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About the North Central Texas Emergency Communications District (NCT9-1-1)

The North Central Texas Emergency Communications District (NCT9-1-1) is responsible for 40 plus Public Safety Answering Points (PSAPs) in the 13 counties surrounding the Dallas-Fort Worth Metroplex. The district supports these PSAPs through maintaining and upgrading 9-1-1 equipment, providing up-to-date mapping information, training 9-1-1 telecommunicators, educating the public on the proper use of 9-1-1, and monitoring PSAP functionality and compliances. NCT9-1-1 serves a population of 1.7 million and 10,000+ square miles.

 

The History of 9-1-1 Innovation

The History of 9-1-1 Innovation

The first 911 call was made on February 16, 1968 in Haleyville, Alabama by Representative Rankin Fite. It was a call that launched an industry dedicated to saving lives and supporting communities.  

At the time, the 911 system was called Basic 911. The system was a simple, two-way call and didn’t involve any of the routing or location accuracy we associate with 9-1-1 today. It was implemented before wireless phones, so it was a lot easier to know where you were calling from. 

911 has evolved significantly since that first call, but what key moments brought us from Basic 911 to recognizing wireless location to texting 911?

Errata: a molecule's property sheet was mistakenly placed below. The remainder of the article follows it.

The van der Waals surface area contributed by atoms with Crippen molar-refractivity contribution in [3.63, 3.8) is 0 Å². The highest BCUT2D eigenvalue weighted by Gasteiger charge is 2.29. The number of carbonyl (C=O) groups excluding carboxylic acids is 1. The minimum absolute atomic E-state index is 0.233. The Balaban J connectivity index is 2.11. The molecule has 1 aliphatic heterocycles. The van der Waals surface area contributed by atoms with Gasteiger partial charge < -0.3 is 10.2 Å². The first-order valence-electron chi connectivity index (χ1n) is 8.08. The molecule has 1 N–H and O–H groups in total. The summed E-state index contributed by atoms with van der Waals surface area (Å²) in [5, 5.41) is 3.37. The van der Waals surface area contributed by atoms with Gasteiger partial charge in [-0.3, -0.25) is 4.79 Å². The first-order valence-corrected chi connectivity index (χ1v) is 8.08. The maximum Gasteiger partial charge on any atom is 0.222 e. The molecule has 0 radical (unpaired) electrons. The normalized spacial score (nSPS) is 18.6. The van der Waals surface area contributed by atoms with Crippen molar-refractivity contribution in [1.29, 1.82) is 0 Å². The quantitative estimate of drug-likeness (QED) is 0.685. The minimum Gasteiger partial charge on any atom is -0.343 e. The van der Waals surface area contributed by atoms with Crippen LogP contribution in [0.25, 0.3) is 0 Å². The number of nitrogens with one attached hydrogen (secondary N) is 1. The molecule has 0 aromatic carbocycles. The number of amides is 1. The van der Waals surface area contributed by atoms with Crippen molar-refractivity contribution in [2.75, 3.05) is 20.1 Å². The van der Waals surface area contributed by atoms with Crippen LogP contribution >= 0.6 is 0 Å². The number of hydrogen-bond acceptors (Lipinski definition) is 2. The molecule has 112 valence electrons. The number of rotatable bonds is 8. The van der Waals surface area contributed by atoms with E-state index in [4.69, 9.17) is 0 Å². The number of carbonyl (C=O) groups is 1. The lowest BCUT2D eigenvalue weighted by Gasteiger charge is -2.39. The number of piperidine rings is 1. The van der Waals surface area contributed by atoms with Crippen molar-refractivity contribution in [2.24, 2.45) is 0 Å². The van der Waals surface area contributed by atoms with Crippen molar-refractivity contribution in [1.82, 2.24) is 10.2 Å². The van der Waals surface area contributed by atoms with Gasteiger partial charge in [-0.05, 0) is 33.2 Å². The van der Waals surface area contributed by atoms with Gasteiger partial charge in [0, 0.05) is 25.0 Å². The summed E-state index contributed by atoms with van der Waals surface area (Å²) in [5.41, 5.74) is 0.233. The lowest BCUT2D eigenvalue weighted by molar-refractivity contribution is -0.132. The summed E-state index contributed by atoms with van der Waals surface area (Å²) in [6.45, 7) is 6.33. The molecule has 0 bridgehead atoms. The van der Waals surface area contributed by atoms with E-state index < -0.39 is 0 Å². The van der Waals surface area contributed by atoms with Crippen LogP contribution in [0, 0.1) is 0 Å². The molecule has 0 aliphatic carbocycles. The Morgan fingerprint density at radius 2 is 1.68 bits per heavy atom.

Enhanced 911 

Enhanced, or E911, is the system most call centers use today. Implementing E911 into an agency allowed for a variety of new features and tools. Addresses, for example, can be displayed on a E911 system. ALI, or the Automatic Location Identifier, was provided with addresses being stored in a Master Street Addressing Guide (MSAG). Calls could also not be routed to the correct 911 call center by area code.

As wireless phones became more popular, there was an increased need for more accurate location information other than the ALI. That’s when the cell phone carriers began providing Phase I and Phase II as additional location information. Phase I provided a radius of where the caller was located based on cell phone tower signals, while Phase II narrowed down that radius to about 300 meters.  

E911 was the beginning of more innovative technology becoming available to 911 telecommunicators and led to the introduction of Next Generation 911.